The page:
“Consider what you have as a gift and what you lack as an opportunity”
What I learned from my son’s perinatal stroke
A perinatal stroke is a brain injury that can occur any time during the nine months of pregnancy or shortly after birth. When this happened to our son Mario, the prognosis was that he might never be able to control the left side of his body.
While we thought we were prepared for life with a newborn, we were not ready for this. Like many parents of children born with needs outside of “normal” we found no owner’s manual that answered the millions of questions we had, or advice on what to do next.
My wife Francesca and I scrambled to adjust. In the absence of an owner’s manual we began exploring any and all options. We started physiotherapy, we started rehabilitation, and we even started down a new path called the Mirror Neurons Pilot.
At night and in between rehab sessions we researched in order to create a long term plan for Mario. What we discovered was more random and complex than we imagined. We were frustrated by the lack of integrated knowledge and by the passive role that 40 years of traditional therapy had presented to parents. We learned that early intervention is the key to gaining ground with kids like Mario and we became stressed by the precious time lost without properly stimulating his brain plasticity. Observing his lack of engagement during traditional therapy appointments only added to our anxiety.
The more we researched the more we found that “everyone” had their own reasons to avoid the management and treatment of messy brain damage. For investors, 3.5 million kids are not a profitable market; for scientists the brain of a kid is by far more complicated than the brain of an adult, (that by itself is one of the most complex things in the universe); for the pharma industry these kids could have remained impaired all life long, they’re not taking any kind of pills for their health status. Everyone had an excuse for not doing more. In the end, we supposed it’s because it’s not their child.
Insights can be right in front of you
One of the paths we pursued was the Mirror Neurons Pilot, which involved us lying next to Mario and literally showing him how we grab an object. The theory of mirror neurons simply says that watching someone else slowly grab an object (with a purpose) will activate the exact same neurons in Mario’s brain as if he were performing the action himself.
One day we found that Mario was not looking at our hands. He was looking at our faces. We were his mirror. In our faces he saw that we were sad, we were depressed, and we were looking at him as a problem, not as our son in the positive light. That moment really changed our perspective.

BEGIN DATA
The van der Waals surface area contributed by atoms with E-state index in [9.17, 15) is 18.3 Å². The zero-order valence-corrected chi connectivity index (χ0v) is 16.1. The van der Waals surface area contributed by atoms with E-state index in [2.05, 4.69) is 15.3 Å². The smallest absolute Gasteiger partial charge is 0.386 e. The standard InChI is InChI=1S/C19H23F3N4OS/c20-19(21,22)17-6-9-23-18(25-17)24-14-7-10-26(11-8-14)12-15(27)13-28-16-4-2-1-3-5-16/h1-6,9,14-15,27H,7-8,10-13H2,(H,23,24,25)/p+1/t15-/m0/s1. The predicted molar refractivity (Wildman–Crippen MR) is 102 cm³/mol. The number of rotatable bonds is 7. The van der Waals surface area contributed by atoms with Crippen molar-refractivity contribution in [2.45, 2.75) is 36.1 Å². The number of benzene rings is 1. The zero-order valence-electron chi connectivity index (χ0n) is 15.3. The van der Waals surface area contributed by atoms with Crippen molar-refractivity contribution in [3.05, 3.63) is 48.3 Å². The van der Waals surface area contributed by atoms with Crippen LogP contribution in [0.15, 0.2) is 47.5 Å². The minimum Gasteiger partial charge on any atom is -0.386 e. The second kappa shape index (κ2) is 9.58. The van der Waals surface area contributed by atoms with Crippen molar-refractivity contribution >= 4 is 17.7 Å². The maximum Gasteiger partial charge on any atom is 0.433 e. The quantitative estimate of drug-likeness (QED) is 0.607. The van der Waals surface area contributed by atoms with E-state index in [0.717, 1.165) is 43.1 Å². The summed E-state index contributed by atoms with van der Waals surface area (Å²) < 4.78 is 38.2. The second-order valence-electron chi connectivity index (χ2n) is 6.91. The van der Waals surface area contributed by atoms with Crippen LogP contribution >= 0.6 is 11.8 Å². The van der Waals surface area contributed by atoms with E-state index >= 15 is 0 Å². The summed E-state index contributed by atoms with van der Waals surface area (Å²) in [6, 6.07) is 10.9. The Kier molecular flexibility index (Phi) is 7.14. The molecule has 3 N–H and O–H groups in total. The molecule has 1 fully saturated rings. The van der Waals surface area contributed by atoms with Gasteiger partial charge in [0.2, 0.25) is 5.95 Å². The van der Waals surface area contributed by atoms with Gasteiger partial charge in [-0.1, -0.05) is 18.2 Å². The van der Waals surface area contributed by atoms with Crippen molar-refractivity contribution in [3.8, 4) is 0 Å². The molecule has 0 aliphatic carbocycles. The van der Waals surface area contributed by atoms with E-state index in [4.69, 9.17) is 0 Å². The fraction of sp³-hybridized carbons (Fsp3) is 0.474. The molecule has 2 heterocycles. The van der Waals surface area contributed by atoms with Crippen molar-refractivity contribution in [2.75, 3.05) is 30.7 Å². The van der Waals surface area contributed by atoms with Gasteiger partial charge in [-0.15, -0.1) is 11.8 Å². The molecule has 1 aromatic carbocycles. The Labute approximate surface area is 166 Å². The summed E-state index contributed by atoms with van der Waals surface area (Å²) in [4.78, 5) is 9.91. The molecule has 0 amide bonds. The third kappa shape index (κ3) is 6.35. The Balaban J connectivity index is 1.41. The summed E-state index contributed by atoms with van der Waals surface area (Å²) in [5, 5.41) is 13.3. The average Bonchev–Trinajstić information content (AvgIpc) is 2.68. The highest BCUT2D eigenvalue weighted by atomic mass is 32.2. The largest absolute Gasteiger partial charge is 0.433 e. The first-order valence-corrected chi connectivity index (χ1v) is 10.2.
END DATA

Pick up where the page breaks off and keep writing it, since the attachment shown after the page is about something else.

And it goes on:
We realized that we had to become a better mirror for Mario. We started by considering the strengths of all three of us. We stopped focusing on what he lacked and started to look at him as an opportunity for improvement. This was a powerful transformative change. We asked “What are our strengths that we really can bring to Mario?” We started from our passions. We loved to travel and we began to bring Mario along with us to show to him the best things that we could experience together, reflecting the wonderful mirrors of the good world and people around us.
The transformative insight that we learned from Mario was to consider what you have as a gift and what you lack as an opportunity
Fast forward three years
In 2014 my wife and I founded Fight The Stroke, a nonprofit advocating for young stroke survivors. It’s now one of the largest communities of parents like us (we call them “fighters”). Since then we’ve kept on raising awareness by engaging scientists, doctors, and caregivers. We’ve continued to seed the dream for a more inclusive world for our children; one that leverages their strengths rather than emphasizing their weaknesses. We believe these kids have unrealized potential and that they deserve a better life.
Thanks to inspiring doctors and neuroscientists we went deep on the power of mirror neurons and envisioned a new model for teaching motor skills that stimulates brain plasticity. We dreamed of creating a platform where kids were at the center and technology helps empathic parents and doctors cooperate around them. We started to collaborate with Prof. Rizzolatti, the scientist who discovered mirror neurons (at that time he had just won the Brain Prize) and met with brain research experts from all around the world.